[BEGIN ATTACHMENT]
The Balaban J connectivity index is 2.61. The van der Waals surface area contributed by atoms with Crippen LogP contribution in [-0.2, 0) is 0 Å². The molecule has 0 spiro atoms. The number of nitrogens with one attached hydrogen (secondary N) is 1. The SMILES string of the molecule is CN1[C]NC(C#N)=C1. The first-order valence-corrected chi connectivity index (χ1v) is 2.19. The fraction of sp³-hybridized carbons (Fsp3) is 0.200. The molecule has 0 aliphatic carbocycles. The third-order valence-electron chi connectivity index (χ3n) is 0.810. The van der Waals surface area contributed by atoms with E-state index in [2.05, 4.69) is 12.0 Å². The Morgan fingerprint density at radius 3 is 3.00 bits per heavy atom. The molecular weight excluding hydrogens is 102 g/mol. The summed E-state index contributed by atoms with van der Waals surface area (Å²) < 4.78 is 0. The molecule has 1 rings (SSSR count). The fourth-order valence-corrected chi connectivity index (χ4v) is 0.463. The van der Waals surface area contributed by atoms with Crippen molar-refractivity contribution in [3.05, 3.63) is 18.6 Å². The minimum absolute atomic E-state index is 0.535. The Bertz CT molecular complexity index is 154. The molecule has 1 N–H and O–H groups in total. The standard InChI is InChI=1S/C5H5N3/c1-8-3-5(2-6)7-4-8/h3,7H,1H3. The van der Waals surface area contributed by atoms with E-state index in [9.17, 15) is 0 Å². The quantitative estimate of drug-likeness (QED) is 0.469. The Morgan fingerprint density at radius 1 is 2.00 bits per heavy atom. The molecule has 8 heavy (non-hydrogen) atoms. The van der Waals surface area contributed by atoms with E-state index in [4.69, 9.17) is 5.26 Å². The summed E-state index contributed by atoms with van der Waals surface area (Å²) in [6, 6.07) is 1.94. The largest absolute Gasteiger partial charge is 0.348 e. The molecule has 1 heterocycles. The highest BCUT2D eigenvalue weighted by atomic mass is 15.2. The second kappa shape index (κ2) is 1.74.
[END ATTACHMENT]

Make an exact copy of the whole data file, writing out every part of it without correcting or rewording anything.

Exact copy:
The Balaban J connectivity index is 2.61. The van der Waals surface area contributed by atoms with Crippen LogP contribution in [-0.2, 0) is 0 Å². The molecule has 0 spiro atoms. The number of nitrogens with one attached hydrogen (secondary N) is 1. The SMILES string of the molecule is CN1[C]NC(C#N)=C1. The first-order valence-corrected chi connectivity index (χ1v) is 2.19. The fraction of sp³-hybridized carbons (Fsp3) is 0.200. The molecule has 0 aliphatic carbocycles. The third-order valence-electron chi connectivity index (χ3n) is 0.810. The van der Waals surface area contributed by atoms with E-state index in [2.05, 4.69) is 12.0 Å². The Morgan fingerprint density at radius 3 is 3.00 bits per heavy atom. The molecular weight excluding hydrogens is 102 g/mol. The summed E-state index contributed by atoms with van der Waals surface area (Å²) < 4.78 is 0. The molecule has 1 rings (SSSR count). The fourth-order valence-corrected chi connectivity index (χ4v) is 0.463. The van der Waals surface area contributed by atoms with Crippen molar-refractivity contribution in [3.05, 3.63) is 18.6 Å². The minimum absolute atomic E-state index is 0.535. The Bertz CT molecular complexity index is 154. The molecule has 1 N–H and O–H groups in total. The standard InChI is InChI=1S/C5H5N3/c1-8-3-5(2-6)7-4-8/h3,7H,1H3. The van der Waals surface area contributed by atoms with E-state index in [9.17, 15) is 0 Å². The quantitative estimate of drug-likeness (QED) is 0.469. The Morgan fingerprint density at radius 1 is 2.00 bits per heavy atom. The molecule has 8 heavy (non-hydrogen) atoms. The van der Waals surface area contributed by atoms with E-state index in [4.69, 9.17) is 5.26 Å². The summed E-state index contributed by atoms with van der Waals surface area (Å²) in [6, 6.07) is 1.94. The largest absolute Gasteiger partial charge is 0.348 e. The molecule has 1 heterocycles. The highest BCUT2D eigenvalue weighted by atomic mass is 15.2. The second kappa shape index (κ2) is 1.74.